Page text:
Questions left hanging are why the car was not left with the dealer originally for repair or taken back to the original dealer when towed, and why it was driven whilst losing coolant. I wonder if the dealer was contacted to say the car was at a different garage for repair and to discuss the costs.

Hi Malcolm. In this situation, Paul chose to continue using the car out of necessity. Due to this personal necessity Paul also chose to get the repair done as soon as possible, instead of taking it back to the dealer. He contacted the dealer about this repair after the fact.

I agree that in an ideal world it would have been better to choose one of the following:

1 – leave the car with the dealer until it is repaired in the first instead, or
2 – transport the car back to the dealer when it overheated, or
3 – contact the dealer and ask for them to authorise a repair by a third-party with the promise that they will cover the cost

Often, we do find that the legal disputes we deal with rarely fall into an ideal situation. This may be because a person only has access to one car and needs it to get to work or care for family, or perhaps a variety of other possible reasons. Every case we deal with is different, which will always impact on the advice we’re able to give and how successfully we can deal with a case. I hope this helps.

Thomas, thanks for responding.
I agree with your comments about the real world. Nevertheless if the owner contributed to the problem by not getting a timely fix and exacerbating the problem then I think they share part of the responsibility. I don’t know how much it would have cost the original dealer to fix the problem but, under the circumstances, I think the settlement seems more than fair.

Thomas, the value of “Brief Cases” should be in informing us of the exact relevant circumstances of the case so that we can learn from them. Somewhere Which? say that lack of space prevents them from giving full information. I do not see this as a good reason – it is surely possible to give a concise list of the relevant facts. In this case it seems to me among the pertinent facts that are missing are:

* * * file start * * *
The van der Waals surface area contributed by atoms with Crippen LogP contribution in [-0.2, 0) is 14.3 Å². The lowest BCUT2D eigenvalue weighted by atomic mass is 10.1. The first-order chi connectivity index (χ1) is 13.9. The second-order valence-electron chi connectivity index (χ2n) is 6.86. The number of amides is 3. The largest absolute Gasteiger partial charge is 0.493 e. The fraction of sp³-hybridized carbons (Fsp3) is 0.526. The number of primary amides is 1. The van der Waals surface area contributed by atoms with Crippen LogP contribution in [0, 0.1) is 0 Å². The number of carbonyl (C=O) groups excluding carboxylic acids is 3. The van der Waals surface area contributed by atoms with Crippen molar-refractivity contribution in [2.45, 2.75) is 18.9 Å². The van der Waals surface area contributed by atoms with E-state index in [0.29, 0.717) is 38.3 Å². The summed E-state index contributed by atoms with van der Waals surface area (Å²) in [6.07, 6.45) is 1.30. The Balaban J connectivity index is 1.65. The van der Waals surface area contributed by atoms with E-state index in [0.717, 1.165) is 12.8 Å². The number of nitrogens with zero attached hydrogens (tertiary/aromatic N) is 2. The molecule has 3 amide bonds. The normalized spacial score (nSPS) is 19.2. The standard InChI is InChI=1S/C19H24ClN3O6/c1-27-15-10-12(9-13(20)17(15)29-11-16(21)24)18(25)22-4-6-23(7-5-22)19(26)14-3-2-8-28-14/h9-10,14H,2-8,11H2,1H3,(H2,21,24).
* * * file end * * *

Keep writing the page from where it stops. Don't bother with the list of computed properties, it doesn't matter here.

1. Did the dealer advise against driving the car until it was fixed.
2. Did the dealer offer a repair in a reasonable time (given the availability of spare parts for example).
Without such information I’d suggest the article is not particularly helpful, although it does promote Which? Legal.

I have a nightmare story regarding warranty.
I purchased a BMW 318i from Imperial Car Supermarket in Chertsey. The car had done 49,000 miles and had full service history. They sold me a full maintenance and repair RAC Warranty and they arranged the finance through Santander. I took it back to them for its 55,000 mile full service. At 60,000 miles, exactly one year after purchase, the car went into limp mode and the onboard computer instructed me to drive to the nearest service station, so I did. they diagnosed timing chain issues.
I called RAC Warranty (The Warranty Group) and was told the fault was covered. But then they sent a DEKRA engineer to inspect the car. This meant dismantling it. I called RAC Warranty, they refused the claim stating the part – timing chain guide – was past its life cycle. Everybody I have spoken to disagrees. The service engineer has 10 years service at BMW under his belt, he says it’s premature failure. The DEKRA report said nothing to support the The Warranty Group’s claim.
Imperial Car Supermarkets did nothing! They offered no help and have stopped communication.
I made a Subject Access request to The Warranty Group and the recordings I received were of the internal calls in The Warranty Group as well as my phone calls. In them, a staff member can clearly be heard admitting I have a valid claim. Another says he was thinking of offering nothing to “see what comes back” . The Warranty Group are nothing more than chancers. I made a formal complaint, they took three weeks to consider it and then turn it down. I have hired an independent inspection firm to inspect my car, at great expense, then I will be forced to make a claim for damages far greater than the initial repair cost. I would be very interested in your thoughts and comments.

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When timing chains were heavy duty and sometimes duplex (i.e. double) they generally lasted very well. Having had a look at examples of those used on this BMW are very lightweight look more like bicycle chains. In discussions about premature failure of timing chains – irrespective of make and model – the importance of changing the oil is regularly stressed.